WEST PALM BEACH, Fla. — A close reading of Stephen Strasburg’s Nationals history yields at least one reliable truth: When he struggles — really struggles, not just flashes mortal — something is wrong. For example, after he carried a perfect record into July last season, then gave up six and nine runs in back-to-back August starts, Strasburg was not just regressing to the mean. He was hurt, with a torn pronator tendon in his right arm.
So when Strasburg gave up six runs on seven hits in two bruising innings last week against the Cardinals, Manager Dusty Baker said, “that was a sure sign that something was going on.”
That something, Strasburg admitted, was that he was tipping pitches. Pitching coach Mike Maddux — who noticed the same thing in Tanner Roark early last year and quickly corrected it — found the problem while scrutinizing video before his start against the Tigers on Monday. Strasburg is experimenting with throwing exclusively from the stretch this spring, something he said helps keep his mechanics simple and his delivery smooth. But in focusing on the switch to the stretch full-time, Strasburg fell into a pre-pitch pattern — one the Cardinals recognized after seeing him twice in two starts.
“I always have a tendency to tip pitches. I think it’s just the way I grip the ball,” Strasburg said. “My hands are pretty big, and if I’m not paying attention, I do little things. They’ve got everything on video, so they know all the little things that I do.”
To correct the problem, Maddux suggested Strasburg set his hands closer to his body. Instead of spinning the ball before coming set — or some similar, less deliberate motion — Strasburg tried to reach into his glove and set his grip right away Monday. The change seemed to work, as Strasburg allowed two runs in four innings and struck out five.
“From some of the swings they were taking on it,” Strasburg said. “It didn’t seem like they knew what was coming.”
The only hitter who seemed to have a jump was Tigers outfielder J.D. Martinez, who launched a 1-0 fastball high into the left field berm to account for one of the two runs Strasburg allowed in what turned out to be a 3-3 tie.
>>> Strasburg threw to Matt Wieters, who made his second start of the spring Monday. Wieters finished 0 for 2 and is hitless in his first four at-bats as a National.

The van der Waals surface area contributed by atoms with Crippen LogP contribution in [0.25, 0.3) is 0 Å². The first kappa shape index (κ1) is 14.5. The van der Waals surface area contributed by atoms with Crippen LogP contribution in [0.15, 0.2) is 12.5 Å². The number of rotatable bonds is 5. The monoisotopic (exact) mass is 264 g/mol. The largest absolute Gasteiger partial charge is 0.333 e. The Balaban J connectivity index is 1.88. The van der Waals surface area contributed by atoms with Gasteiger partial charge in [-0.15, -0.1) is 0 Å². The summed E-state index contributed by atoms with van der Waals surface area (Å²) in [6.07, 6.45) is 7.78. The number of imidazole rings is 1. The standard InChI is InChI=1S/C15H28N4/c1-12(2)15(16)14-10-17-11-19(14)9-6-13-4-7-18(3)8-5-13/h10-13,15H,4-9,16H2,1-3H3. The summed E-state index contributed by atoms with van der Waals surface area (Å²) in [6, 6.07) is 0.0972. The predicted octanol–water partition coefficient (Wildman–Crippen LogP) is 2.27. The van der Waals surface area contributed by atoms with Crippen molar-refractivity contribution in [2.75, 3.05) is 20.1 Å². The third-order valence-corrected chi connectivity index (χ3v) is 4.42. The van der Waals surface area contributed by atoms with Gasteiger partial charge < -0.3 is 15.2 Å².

Wieters looked somewhat shaky in one of his few defensive chances, bouncing a throw to third when Tigers shortstop Jose Iglesias tried to steal the base. But the health of his throwing arm, which is now a full season removed from Tommy John surgery, probably should not be judged on a throw obstructed by a batter doing his best to disrupt the process.
More importantly, at least by any reasonable March standard, Strasburg said his daughter and Wieters’s young son are good friends. “They just go crazy together,” the 28-year-old ace said.
>>> The Nationals made their second round of cuts before Monday’s game when they optioned righties Jimmy Cordero and Austin Voth to Class AAA Syracuse and catcher Raudy Read to Class AA Harrisburg. Nonroster righties Dustin Antolin and Taylor Hill and infielder Corban Joseph also left for minor league camp, as did Drew Ward and Andrew Stevenson.
Ward and Stevenson impressed in their first major league camp. Ward, a third baseman known for big power potential, homered twice in 10 games. Stevenson, who made a name for himself with Nationals folks with an impressive Arizona Fall League showing, hit .304 and played strong defense in 13 spring games. Both of them finished last season with Class AA Harrisburg, and both seem likely to push for Class AAA time at some point this season.
When asked who stood out to him at times this spring, Baker mentioned Stevenson and Ward multiple times. While Lucas Giolito and Reynaldo Lopez emerged as the most prominent Nationals prospects in past seasons, and Victor Robles and Juan Soto have emerged as the elite prospects of the future, Ward and Stevenson represent a more imminent wave of Nationals’ position-playing prospects — a far-less-heralded group. Neither seems likely to crack regular big league duty this season, but both are progressing into the type of players the Nationals drafted them to be. Stevenson projects to a contact-hitting, hard-nosed defender and looked like one this spring. Ward projects as a power-hitting corner infielder who can play solid defense, and he also looked the part.
“[Seeing them] gives me some input in case something happens,” Baker said. ” … to say I’d like to have this guy, or a guy that you would follow their progress and how they’re doing daily. You put a face with a name.”